Jun 07, 2006 6:00 PM

SALT LAKE CITY -- University of Utah School of Medicine physicians are seeking people with multiple sclerosis (MS) to take part in a study of the specific viruses responsible for common colds and their relationship to MS "attacks" or relapses.

University doctors want to enroll approximately 60 MS patients with colds who have experienced nasal or respiratory symptoms for only one or two days. Participants will be asked to come to the University of Utah Neurology Clinic, provide informed consent, samples of blood and nasal mucus, and undergo a neurological examination. One or more additional visits will be required during the subsequent five weeks. There is no cost to participate.

"This is a good opportunity for people with MS to contribute to locally conducted research into the causes of MS attacks," said John D. Kriesel, M.D., the study's principal investigator and assistant professor of internal medicine in infectious diseases.

The National Multiple Sclerosis Society is funding the research with a grant of $242,900 and the Utah MS chapter strongly supports the study (www.fightmsutah.org), Kriesel said.

John W. Rose, M.D., professor of neurology, and David W. Hillyard, M.D., medical director of molecular infectious disease at ARUP Laboratories and associate professor of pathology, are the Utah co-investigators. The study also will include a site in Tucson, Ariz., headed by William Sibley, M.D., professor of neurology at the University of Arizona.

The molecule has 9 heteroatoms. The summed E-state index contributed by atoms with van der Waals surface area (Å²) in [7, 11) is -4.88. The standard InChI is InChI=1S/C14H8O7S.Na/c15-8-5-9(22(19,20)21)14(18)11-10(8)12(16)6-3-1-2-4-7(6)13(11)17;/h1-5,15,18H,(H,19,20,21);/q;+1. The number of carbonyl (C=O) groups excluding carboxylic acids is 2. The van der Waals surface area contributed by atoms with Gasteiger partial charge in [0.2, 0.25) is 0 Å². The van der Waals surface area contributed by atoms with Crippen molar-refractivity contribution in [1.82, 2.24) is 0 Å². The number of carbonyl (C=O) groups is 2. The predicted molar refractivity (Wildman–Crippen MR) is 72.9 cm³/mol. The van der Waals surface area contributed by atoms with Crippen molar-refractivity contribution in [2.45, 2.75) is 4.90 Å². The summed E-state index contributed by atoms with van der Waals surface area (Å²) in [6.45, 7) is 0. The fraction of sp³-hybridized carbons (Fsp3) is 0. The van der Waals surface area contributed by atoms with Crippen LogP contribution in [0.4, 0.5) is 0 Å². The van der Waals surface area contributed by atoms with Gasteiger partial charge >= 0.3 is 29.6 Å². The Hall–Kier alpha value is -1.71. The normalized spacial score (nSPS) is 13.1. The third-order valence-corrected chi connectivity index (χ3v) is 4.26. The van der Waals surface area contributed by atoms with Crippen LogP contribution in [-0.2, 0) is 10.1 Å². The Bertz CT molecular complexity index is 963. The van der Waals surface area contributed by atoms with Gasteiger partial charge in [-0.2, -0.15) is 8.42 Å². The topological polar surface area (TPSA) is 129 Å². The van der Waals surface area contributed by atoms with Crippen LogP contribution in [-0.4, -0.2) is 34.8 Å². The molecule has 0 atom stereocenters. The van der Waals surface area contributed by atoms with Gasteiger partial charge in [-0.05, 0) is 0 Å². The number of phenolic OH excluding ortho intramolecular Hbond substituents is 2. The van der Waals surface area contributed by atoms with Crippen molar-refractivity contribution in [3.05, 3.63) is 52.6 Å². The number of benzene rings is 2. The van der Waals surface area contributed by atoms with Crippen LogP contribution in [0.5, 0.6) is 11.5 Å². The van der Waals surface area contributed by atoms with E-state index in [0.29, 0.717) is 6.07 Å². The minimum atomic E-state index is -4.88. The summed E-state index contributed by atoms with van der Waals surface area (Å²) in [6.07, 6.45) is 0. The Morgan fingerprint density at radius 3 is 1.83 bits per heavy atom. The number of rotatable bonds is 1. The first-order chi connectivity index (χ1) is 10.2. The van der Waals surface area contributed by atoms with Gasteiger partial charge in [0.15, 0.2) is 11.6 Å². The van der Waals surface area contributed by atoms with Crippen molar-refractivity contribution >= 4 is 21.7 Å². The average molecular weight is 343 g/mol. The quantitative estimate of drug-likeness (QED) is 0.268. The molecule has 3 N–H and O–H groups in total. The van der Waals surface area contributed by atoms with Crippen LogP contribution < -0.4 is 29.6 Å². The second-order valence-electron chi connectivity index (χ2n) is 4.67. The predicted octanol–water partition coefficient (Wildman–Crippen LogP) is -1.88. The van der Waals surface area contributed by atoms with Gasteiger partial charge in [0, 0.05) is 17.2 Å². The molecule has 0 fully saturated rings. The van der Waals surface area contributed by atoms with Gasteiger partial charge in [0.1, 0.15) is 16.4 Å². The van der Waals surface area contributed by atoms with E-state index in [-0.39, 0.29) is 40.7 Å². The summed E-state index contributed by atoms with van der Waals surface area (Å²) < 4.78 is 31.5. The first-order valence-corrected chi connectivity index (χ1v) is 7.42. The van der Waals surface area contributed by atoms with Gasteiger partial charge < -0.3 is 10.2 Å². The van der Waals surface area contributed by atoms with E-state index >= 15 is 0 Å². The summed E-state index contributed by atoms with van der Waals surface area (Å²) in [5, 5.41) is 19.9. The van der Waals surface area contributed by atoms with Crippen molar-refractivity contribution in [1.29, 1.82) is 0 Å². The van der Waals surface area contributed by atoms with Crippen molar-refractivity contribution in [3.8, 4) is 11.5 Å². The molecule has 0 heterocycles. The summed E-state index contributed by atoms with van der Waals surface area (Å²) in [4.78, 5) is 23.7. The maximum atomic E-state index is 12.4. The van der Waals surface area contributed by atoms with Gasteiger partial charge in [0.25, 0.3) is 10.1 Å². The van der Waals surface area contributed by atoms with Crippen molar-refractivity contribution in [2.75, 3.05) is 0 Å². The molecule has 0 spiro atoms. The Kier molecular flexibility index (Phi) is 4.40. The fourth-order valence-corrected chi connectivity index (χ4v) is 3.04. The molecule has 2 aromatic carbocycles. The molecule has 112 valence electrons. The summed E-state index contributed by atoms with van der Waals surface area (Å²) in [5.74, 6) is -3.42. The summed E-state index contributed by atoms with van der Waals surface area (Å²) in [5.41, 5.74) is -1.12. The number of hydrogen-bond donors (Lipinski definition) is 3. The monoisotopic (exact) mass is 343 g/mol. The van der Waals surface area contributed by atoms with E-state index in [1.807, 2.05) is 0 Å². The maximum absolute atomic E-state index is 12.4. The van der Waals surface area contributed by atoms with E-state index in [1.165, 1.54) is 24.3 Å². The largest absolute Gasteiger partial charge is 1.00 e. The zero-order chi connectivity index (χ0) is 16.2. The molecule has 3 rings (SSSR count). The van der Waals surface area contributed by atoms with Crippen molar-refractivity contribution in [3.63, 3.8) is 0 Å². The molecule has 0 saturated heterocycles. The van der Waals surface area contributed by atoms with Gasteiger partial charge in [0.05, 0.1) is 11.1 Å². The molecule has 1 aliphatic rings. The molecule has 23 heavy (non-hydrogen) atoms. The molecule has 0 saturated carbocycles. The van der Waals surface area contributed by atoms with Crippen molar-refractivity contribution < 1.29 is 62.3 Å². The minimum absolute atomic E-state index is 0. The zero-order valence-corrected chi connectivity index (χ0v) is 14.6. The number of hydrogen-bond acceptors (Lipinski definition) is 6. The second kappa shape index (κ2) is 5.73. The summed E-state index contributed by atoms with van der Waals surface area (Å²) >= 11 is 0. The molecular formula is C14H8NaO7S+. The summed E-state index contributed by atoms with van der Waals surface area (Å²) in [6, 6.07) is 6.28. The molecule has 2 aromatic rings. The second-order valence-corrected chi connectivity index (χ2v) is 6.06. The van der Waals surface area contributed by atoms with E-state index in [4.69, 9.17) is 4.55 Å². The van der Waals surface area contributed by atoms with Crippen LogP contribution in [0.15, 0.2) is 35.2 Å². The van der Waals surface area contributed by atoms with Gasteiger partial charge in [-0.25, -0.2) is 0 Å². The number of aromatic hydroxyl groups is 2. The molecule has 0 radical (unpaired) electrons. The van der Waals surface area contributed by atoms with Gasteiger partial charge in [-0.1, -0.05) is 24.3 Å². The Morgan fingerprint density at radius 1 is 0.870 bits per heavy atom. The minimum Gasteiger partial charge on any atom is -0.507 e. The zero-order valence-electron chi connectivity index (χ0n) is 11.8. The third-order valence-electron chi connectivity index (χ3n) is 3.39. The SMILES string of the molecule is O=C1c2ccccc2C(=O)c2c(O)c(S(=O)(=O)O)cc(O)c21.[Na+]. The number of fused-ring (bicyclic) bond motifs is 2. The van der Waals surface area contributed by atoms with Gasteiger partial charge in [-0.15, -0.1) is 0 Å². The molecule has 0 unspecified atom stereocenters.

Multiple sclerosis is an often debilitating disease of unknown cause that damages the brain and spinal cord. MS is especially common in Utah, where several thousand people are estimated to have the disease.

The present study seeks to expand on research by Dr. Sibley and others showing the common cold triggers MS attacks. A recent pilot study at the U of U suggested colds due to rhinoviruses (the common cold virus) might specifically trigger MS attacks. The investigators believe the planned larger study may help identify specific viruses that can be targeted by vaccines or treated with antiviral drugs in MS patients, making attacks of the disease less common or severe.

People interested in receiving more information about the study are encouraged to contact:

Mark McKeough, Study Coordinator Viral Triggers of MS Study Phone: 801-581-6406 E-mail: mark.mckeough@hsc.utah.edu

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